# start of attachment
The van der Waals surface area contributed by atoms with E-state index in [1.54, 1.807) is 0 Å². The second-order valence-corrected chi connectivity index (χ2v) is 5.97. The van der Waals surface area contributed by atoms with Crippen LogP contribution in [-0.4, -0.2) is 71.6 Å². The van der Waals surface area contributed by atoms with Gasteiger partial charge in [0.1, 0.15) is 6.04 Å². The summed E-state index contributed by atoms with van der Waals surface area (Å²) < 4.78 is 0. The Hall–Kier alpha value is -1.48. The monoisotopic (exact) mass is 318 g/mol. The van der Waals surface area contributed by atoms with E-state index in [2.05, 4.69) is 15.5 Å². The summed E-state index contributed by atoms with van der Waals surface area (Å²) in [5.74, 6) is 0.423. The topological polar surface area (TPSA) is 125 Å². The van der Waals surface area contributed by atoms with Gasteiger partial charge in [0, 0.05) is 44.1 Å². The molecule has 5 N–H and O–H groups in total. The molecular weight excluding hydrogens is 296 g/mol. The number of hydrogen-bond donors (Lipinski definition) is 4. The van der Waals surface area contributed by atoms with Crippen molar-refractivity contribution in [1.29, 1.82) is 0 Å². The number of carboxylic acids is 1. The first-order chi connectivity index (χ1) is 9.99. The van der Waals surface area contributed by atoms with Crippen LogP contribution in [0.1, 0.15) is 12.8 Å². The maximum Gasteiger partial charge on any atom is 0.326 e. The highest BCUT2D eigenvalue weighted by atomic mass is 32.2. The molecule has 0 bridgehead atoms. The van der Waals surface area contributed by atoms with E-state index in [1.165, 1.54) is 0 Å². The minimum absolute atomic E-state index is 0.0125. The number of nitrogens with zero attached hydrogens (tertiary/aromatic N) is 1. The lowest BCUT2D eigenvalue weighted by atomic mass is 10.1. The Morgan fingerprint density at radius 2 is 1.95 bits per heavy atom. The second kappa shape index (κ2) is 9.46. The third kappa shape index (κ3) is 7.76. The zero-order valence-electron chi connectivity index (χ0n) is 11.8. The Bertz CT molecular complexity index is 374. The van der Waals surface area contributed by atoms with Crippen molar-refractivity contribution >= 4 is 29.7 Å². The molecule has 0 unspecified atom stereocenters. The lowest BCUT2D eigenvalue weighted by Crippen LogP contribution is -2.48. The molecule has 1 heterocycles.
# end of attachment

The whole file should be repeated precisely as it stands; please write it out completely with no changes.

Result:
The van der Waals surface area contributed by atoms with E-state index in [1.54, 1.807) is 0 Å². The second-order valence-corrected chi connectivity index (χ2v) is 5.97. The van der Waals surface area contributed by atoms with Crippen LogP contribution in [-0.4, -0.2) is 71.6 Å². The van der Waals surface area contributed by atoms with Gasteiger partial charge in [0.1, 0.15) is 6.04 Å². The summed E-state index contributed by atoms with van der Waals surface area (Å²) < 4.78 is 0. The Hall–Kier alpha value is -1.48. The monoisotopic (exact) mass is 318 g/mol. The van der Waals surface area contributed by atoms with E-state index in [2.05, 4.69) is 15.5 Å². The summed E-state index contributed by atoms with van der Waals surface area (Å²) in [5.74, 6) is 0.423. The topological polar surface area (TPSA) is 125 Å². The van der Waals surface area contributed by atoms with Gasteiger partial charge in [0, 0.05) is 44.1 Å². The molecule has 5 N–H and O–H groups in total. The molecular weight excluding hydrogens is 296 g/mol. The number of hydrogen-bond donors (Lipinski definition) is 4. The van der Waals surface area contributed by atoms with Crippen molar-refractivity contribution in [1.29, 1.82) is 0 Å². The number of carboxylic acids is 1. The first-order chi connectivity index (χ1) is 9.99. The van der Waals surface area contributed by atoms with Crippen LogP contribution in [0.1, 0.15) is 12.8 Å². The maximum Gasteiger partial charge on any atom is 0.326 e. The highest BCUT2D eigenvalue weighted by atomic mass is 32.2. The molecule has 0 bridgehead atoms. The van der Waals surface area contributed by atoms with E-state index in [1.165, 1.54) is 0 Å². The minimum absolute atomic E-state index is 0.0125. The number of nitrogens with zero attached hydrogens (tertiary/aromatic N) is 1. The lowest BCUT2D eigenvalue weighted by atomic mass is 10.1. The Morgan fingerprint density at radius 2 is 1.95 bits per heavy atom. The second kappa shape index (κ2) is 9.46. The third kappa shape index (κ3) is 7.76. The zero-order valence-electron chi connectivity index (χ0n) is 11.8. The Bertz CT molecular complexity index is 374. The van der Waals surface area contributed by atoms with Crippen molar-refractivity contribution >= 4 is 29.7 Å². The molecule has 0 unspecified atom stereocenters. The lowest BCUT2D eigenvalue weighted by Crippen LogP contribution is -2.48. The molecule has 1 heterocycles.